US Markets

Stocks notch record close as Trump promises 'big league' tax announcement

Major market averages move higher for the week
Major market averages move higher for the week

U.S. equities rallied on Thursday after President Donald Trump said he would give an announcement regarding taxes in the next few weeks.

"Lowering the overall tax burden on American business is big league ... that's coming along very well. We're way ahead of schedule, I believe. And we're going to announce something I would say over the next two or three weeks that will be phenomenal in terms of tax," Trump said in a meeting with U.S. airline executives.

The Dow Jones industrial average rose around 115 points to a record, with Goldman Sachs contributing the most gains.

"It's almost a resumption of the Trump trade," said Matt Weller, senior market analyst at Faraday Research. "In his acceptance speech, Trump talked about infrastructure and deregulation, but in recent weeks he'd gotten away from that."

"This is sort of reigniting those animal spirits," he said.

The S&P 500 advanced about 0.6 percent, with financials rising 1.4 percent, hitting a new all-time high. The Nasdaq composite also hit a fresh all-time high, rising 0.6 percent.

"I think it's a combination of investors feeling more confident that some tax package will get worked on. But I think that we also have lower interest rates recently and solid earnings," said Kate Warne, investment strategist at Edward Jones.

However, "just because he says there will be an announcement doesn't mean he will agree with Congress," said Jeremy Klein, chief market strategist at FBN Securities. "It's very low volume. It's pretty quiet and there is a very persistent buyer out there pushing the market higher."

Equities rose broadly following Trump's election, but have mostly traded sideways this year as investors look for clues about the administration's plans on corporate tax cuts, deregulation and government spending.

Michael Nagle | Bloomberg | Getty Images

"Basically, the market is stuck in a tight trading range, and it's unlikely we'll see a catalyst to take us out of it," said Peter Cardillo, chief market economist at First Standard Financial. "Political worries are the factor keeping the market in this range."

"Remove that, and the market would be up 3-to-4 percent," he said.

The S&P 500 traded within a 1 percent range for the 38th consecutive session on Thursday, its longest streak on record, according to data dating back to 1978. The index hasn't seen a 1 percent move, in either direction, since Dec. 7.

"The SPX has been digesting its gains in a consolidation phase near its highs. Breakouts have outnumbered breakdowns in a reflection of healthy market breadth, or participation," said Katie Stockton, chief technical strategist at BTIG, in a note.

The economic calendar was a thin one Thursday, with only two major reports on hand. Weekly jobless claims fell by 12,000 to 234,000, below a consensus estimate of 250,000. Wholesale trade data for December showed a 1 percent increase on inventories.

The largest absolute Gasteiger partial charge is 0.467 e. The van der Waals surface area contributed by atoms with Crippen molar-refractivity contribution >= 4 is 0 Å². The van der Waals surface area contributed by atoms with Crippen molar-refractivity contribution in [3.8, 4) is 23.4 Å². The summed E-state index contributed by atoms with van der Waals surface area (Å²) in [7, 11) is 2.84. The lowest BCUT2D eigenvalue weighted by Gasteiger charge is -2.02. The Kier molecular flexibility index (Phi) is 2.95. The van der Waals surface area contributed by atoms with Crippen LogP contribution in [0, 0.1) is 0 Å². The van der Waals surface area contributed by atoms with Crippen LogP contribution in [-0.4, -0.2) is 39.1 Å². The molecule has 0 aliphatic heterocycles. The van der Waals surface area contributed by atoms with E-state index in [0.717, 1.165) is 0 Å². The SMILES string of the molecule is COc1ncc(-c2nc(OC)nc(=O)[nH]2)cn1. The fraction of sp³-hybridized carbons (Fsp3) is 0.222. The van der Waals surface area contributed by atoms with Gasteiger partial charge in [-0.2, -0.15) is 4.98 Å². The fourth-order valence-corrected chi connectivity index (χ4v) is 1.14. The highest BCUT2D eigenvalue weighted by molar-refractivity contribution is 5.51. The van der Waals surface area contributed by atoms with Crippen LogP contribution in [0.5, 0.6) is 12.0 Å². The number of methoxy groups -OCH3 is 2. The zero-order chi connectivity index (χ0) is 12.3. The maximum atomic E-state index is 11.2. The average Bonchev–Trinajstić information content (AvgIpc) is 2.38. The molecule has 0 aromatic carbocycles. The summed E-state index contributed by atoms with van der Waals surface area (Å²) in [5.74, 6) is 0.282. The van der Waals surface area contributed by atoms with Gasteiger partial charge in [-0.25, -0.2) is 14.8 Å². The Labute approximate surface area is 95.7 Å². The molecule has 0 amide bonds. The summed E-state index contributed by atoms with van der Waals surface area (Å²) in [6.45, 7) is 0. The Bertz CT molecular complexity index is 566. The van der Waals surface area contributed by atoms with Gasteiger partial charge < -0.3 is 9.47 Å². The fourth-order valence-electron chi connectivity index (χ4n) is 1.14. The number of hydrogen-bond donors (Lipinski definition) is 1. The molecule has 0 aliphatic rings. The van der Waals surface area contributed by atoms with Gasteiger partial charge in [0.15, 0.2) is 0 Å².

Meanwhile, St. Louis Federal Reserve President James Bullard said U.S. interest rates can remain low throughout at least 2017, with no clear sense yet of whether the new Trump
administration's policies will touch off higher inflation or growth.

U.S. Treasurys fell Thursday after a 30-year bonds sale, with the benchmark 10-year note yield rising to 2.39 percent and the short-term two-year note yield hovering around 1.18 percent. The 30-year bond yielded 3.016 percent.

Overseas, European equities traded broadly higher, but French yields hit a two-week low amid growing political risk as far-right presidential candidate Marine Le Pen gains more traction.

In an interview with The Economist, the head of sovereign ratings at Standard & Poor's said Le Pen's debt plan for France would trigger a default.

"Investors are looking at French bond and equity markets closely and we think, a rating cut could stimulate a serious tumult in this space. We would expect the CAC40 to sell if there is a rating cut and investors could favour the German equity market," said Naeem Aslam, chief market strategist, in a note. He also said that Moody's, another rating agency, could downgrade France's debt.

Major U.S. Indexes

The Dow Jones industrial average rose 18.06 points, or 0.59 percent, to close at 20,172.40, with Nike leading advancers and Intel lagging.

The gained 13.20 points, or 0.58 percent, to end at 2,307.87, with financials leading nine sectors higher and utilities and materials the only decliners.

The Nasdaq composite advanced 32.73 points, or 0.58 percent, to close at 5,713.

About two stocks advanced for every decliner at the New York Stock Exchange, with an exchange volume of 844.45 million and a composite volume of 3.671 billion at the close.

The CBOE Volatility Index (VIX), widely considered the best gauge of fear in the market, traded near 10.9.

—Reuters contributed to this report.

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